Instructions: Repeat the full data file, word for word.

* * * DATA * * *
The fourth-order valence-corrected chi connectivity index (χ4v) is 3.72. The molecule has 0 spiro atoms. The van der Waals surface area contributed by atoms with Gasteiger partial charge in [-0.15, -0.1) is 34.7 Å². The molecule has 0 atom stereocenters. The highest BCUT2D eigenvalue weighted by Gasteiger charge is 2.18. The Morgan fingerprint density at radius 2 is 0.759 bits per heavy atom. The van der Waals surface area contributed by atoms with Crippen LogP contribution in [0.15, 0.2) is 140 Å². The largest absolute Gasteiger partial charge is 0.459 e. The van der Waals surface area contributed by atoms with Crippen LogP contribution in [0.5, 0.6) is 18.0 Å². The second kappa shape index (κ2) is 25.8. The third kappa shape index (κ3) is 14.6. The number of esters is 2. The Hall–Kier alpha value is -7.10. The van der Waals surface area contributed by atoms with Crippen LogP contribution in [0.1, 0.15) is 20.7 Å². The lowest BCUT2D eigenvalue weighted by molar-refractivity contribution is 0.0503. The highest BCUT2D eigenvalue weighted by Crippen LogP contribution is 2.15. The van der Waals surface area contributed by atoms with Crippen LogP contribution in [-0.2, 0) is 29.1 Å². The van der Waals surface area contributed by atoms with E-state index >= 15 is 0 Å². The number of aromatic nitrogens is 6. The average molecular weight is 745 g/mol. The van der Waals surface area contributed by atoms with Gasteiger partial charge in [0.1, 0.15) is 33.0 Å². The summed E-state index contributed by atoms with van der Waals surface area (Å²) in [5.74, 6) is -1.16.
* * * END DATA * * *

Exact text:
The fourth-order valence-corrected chi connectivity index (χ4v) is 3.72. The molecule has 0 spiro atoms. The van der Waals surface area contributed by atoms with Gasteiger partial charge in [-0.15, -0.1) is 34.7 Å². The molecule has 0 atom stereocenters. The highest BCUT2D eigenvalue weighted by Gasteiger charge is 2.18. The Morgan fingerprint density at radius 2 is 0.759 bits per heavy atom. The van der Waals surface area contributed by atoms with Crippen LogP contribution in [0.15, 0.2) is 140 Å². The largest absolute Gasteiger partial charge is 0.459 e. The van der Waals surface area contributed by atoms with Crippen LogP contribution in [0.5, 0.6) is 18.0 Å². The second kappa shape index (κ2) is 25.8. The third kappa shape index (κ3) is 14.6. The number of esters is 2. The Hall–Kier alpha value is -7.10. The van der Waals surface area contributed by atoms with Crippen LogP contribution in [0.1, 0.15) is 20.7 Å². The lowest BCUT2D eigenvalue weighted by molar-refractivity contribution is 0.0503. The highest BCUT2D eigenvalue weighted by Crippen LogP contribution is 2.15. The van der Waals surface area contributed by atoms with Crippen LogP contribution in [-0.2, 0) is 29.1 Å². The van der Waals surface area contributed by atoms with E-state index >= 15 is 0 Å². The number of aromatic nitrogens is 6. The average molecular weight is 745 g/mol. The van der Waals surface area contributed by atoms with Gasteiger partial charge in [0.1, 0.15) is 33.0 Å². The summed E-state index contributed by atoms with van der Waals surface area (Å²) in [5.74, 6) is -1.16.